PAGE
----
Thursday, May 03, 2007

Green Conservatism

Here in Japan, people enjoy spring holidays, called the Golden Week from late April to early May. It is the best season to see beautiful green and wildlife in Japan. Therefore, I am talking of a green essay by Former US Speaker of the House Newt Gingrich. He has contributed an article, entitled “We Can Have Green Conservatism--And We Should” to Human Events.

Generally speaking, environmentalism has been regarded as an agenda of liberals and leftists. Although many environmental groups do not assume ideological missions, liberals and leftists use them as machines against “pro-business” conservatives. But is conservatism really antagonistic to environmentalism?

In his essay, Newt Gingrich, currently Senior Fellow at the American Enterprise Institute, questions “For the last 36 years, I have watched the pro-regulation, pro-litigation, pro-taxation liberals label themselves as the only Americans who care about the environment.” Gingrich criticizes liberal environmentalism radical, hysterical, and inaccurate. Liberals depend on litigation and taxes too much, while conservatives simply reject these measures, which lead people to label conservatism anti-environment. Gingrich says he wants to change this, and insists that environmentalism be pro-freedom and pro-market.

He mentions Former Vice President Albert Gore, and explains why conservatives are defensive on environment.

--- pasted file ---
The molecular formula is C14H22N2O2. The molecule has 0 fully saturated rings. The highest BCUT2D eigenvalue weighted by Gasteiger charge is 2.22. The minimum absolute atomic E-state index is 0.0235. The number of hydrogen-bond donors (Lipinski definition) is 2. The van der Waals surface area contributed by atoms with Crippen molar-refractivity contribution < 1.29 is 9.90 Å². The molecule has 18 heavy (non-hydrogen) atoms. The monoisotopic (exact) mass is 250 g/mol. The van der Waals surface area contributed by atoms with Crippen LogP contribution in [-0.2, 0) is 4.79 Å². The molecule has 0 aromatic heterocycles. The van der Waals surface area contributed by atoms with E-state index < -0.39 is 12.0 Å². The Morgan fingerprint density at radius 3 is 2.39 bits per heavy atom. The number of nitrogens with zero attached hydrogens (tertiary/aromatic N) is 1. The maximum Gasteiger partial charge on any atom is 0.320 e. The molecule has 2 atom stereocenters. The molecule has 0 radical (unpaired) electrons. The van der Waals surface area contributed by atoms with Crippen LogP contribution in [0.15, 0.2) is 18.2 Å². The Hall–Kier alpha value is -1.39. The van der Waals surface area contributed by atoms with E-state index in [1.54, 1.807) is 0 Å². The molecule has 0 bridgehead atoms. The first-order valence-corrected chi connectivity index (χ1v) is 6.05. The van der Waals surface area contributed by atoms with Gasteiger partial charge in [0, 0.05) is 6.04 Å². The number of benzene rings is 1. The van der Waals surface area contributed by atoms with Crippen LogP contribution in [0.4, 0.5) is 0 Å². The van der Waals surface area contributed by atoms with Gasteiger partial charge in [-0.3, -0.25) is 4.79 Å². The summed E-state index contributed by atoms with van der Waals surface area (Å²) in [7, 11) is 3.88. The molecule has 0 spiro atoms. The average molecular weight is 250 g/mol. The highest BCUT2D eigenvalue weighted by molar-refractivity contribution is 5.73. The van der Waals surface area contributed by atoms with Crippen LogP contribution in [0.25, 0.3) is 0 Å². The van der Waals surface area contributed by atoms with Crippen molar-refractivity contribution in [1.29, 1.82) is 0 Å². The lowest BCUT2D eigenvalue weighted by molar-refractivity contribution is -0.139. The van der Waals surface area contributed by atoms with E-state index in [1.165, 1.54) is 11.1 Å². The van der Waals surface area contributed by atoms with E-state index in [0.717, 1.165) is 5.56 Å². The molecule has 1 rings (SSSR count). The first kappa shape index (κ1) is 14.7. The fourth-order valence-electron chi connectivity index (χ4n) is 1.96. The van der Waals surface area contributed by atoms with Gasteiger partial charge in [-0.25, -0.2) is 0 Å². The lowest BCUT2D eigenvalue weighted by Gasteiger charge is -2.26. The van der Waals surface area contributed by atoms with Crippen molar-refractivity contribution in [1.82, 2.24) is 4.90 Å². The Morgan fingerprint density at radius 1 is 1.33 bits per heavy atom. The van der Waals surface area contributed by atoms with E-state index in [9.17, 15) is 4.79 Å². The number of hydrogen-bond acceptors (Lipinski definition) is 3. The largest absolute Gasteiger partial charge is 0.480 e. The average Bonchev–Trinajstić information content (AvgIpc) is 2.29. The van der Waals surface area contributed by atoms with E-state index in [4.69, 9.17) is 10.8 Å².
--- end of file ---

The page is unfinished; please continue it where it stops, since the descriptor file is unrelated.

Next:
For example, former Vice President Al Gore suggests that global warming is so bad that we could have a 20-foot rise in the oceans in the near future. No responsible scientist anywhere believes that to be true. But if the debate becomes, "Al Gore cares about the earth, and we're against Al Gore," we end up in a defensive position where the average American could end up perceiving conservatives as always being negative about the environment.

According to Gingrich, they key to green conservatism is energy independence from dangerous dictators and development of clean energy. He says that environmentalism should be founded on science, entrepreneurship, and free market, instead of lawyers, bureaucrats, regulation, and taxation.

In Britain, Tory leader David Cameron adopts a green logo to symbolize his party’s commitment to the environment and social equality. As I mention in the previous post, “Europe as a Critical Focus”, David Frum, Resident Fellow at the AEI, criticizes this. But whether Cameron’s conservatism is right or wrong, it is a good idea to show that conservatives are not simple-minded pro-business but care about the environment as much as leftists do.

Conservatism can get along with green activism. It is critical to economic development by mega-projects such as gigantic dams. The Green Revolution in the 1960s was based on liberal ideas of big government, which caused serious consequences to the environment. Environmentalists criticize this project bitterly.

Today, conservatism is regarded anti-green. This is a worrisome trend. Capitalism in the 19th century was ruthless to working class, and indifferent to growing social gaps between the rich and the poor. This led to the rise of Marxism, but capitalism overcame this crisis through adjusting itself to a welfare state. Conservatism needs to deal with environmental issues like this way.

Remember that Theodore Roosevelt is the first green president in American history. Conservatism can be green. It is essential that conservatives address their own environmental agenda for the future.